Thursday, January 22, 2009

Lab Safety - Ignore at your own peril

Once again, a life was needlessly lost because of poor safety procedures in the lab.

Researcher Dies After Lab Fire

UCLA research assistant burned in incident with tert-butyl lithium
By Jyllian Kemsley

A research assistant in the University of California, Los Angeles, department of chemistry and biochemistry died on Jan. 16 from injuries sustained in a laboratory fire that occurred in December, the university has confirmed.

UCLA officials declined to provide C&EN with specific details of the incident, pending an investigation. But according to a Dec. 30, 2008, e-mail to C&EN from department chair Albert J. Courey, university investigators believe that on Dec. 29, Sheharbano Sangji, 22, was drawing tert-butyl lithium (t-BuLi) from a bottle into a syringe when the plunger came out of the syringe barrel. The chemical, which ignites spontaneously in air, splashed onto Sangji's clothes and set them on fire. Sangji was burned on her hands, arms, and upper torso, for a total of 40% of her body. After initial treatment at Ronald Reagan UCLA Medical Center, she was transferred to the Grossman Burn Center in Sherman Oaks, Calif., where she died.

An unconfirmed description of the accident was posted on Jan. 7 to the ACS Division of Chemical Health & Safety e-mail list by Debbie M. Decker, a member of the division and a UC Davis chemical safety officer. It says that Sangji was wearing safety glasses, a sweater made of synthetic material, nitrile gloves, and no lab coat and that the t-BuLi ignited her sweater and gloves.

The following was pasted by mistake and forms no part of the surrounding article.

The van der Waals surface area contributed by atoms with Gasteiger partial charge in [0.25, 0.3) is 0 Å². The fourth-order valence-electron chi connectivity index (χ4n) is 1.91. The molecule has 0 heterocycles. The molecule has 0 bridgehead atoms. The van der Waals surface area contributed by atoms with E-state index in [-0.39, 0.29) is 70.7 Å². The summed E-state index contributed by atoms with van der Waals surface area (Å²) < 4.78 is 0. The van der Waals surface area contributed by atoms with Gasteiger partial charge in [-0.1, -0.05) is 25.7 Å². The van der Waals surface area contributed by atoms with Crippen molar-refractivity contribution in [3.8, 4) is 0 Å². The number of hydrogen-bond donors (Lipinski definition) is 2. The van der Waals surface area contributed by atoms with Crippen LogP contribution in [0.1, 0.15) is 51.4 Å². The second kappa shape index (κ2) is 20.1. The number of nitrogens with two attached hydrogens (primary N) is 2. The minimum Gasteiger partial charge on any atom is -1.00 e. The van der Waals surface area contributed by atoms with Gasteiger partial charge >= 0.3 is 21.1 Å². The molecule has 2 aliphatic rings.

Synthetic materials such as polyester are "analogous to solid gasoline," says Neal Langerman, the founder of the company Advanced Chemical Safety and a consultant to the ACS Committee on Chemical Safety. "Once it ignites, it burns just like a hydrocarbon, so it really is inappropriate lab apparel by itself." A lab coat might have prevented the sweater from igniting and reduced the extent of Sangji's injuries, he says, although he emphasizes that he is speculating. Fire-resistant gloves are also available, Langerman says, although they are bulky and reduce dexterity, which can also lead to accidents. "That problem hasn't been adequately solved," he adds.

Sangji graduated from Pomona College in May 2008. She was working at UCLA while applying to law school, says her former adviser at Pomona, chemistry professor Daniel J. O'Leary, who is now at Bowdoin College. Sangji spent three years working on peptide chemistry in O'Leary's lab. "She was just a wonderful person," O'Leary says. "Many, many people are mourning her loss."

When asked whether he is reconsidering safety procedures in his lab at Bowdoin, O'Leary says, "Just about every organic chemist works with hazardous and dangerous things. This can only serve as a wake-up call to redouble efforts to be safe."

The incident remains under investigation by the California Division of Occupational Safety & Health and the Office of the State Fire Marshal, says James Gibson, director of UCLA's Office of Environment, Health & Safety.

January 22, 2009

I wonder why she did not do the extraction inside a glove box under an inert atmosphere like argon, which is SOP in all the labs I had worked in if one is handling energetic materials. Even wikipedia has it under the safety section (about handling butyllithium).

I also cannot believe she did not wear a lab coat. That's cardinal sin number 1. More details here.


AcidFlask said...

The lab coat part is really unusual. However TBL is hardly an energetic compound by chem lab stds, "merely" one that is very moisture sensistive.

takchek said...

Someone else pointed in the Chemistry blog the aggravating factor that led to her death was probably her attire.

If you work with a highly flammable substance and are wearing highly flammable clothing, that is just wrong and bad.

All of the various versions from various news sources of this tragic event explicitly say the fire ignited the gloves and the sweater. That is key. The damage came from the burning sweater. Burnt gloves, oh well, no more hands but not life threatening.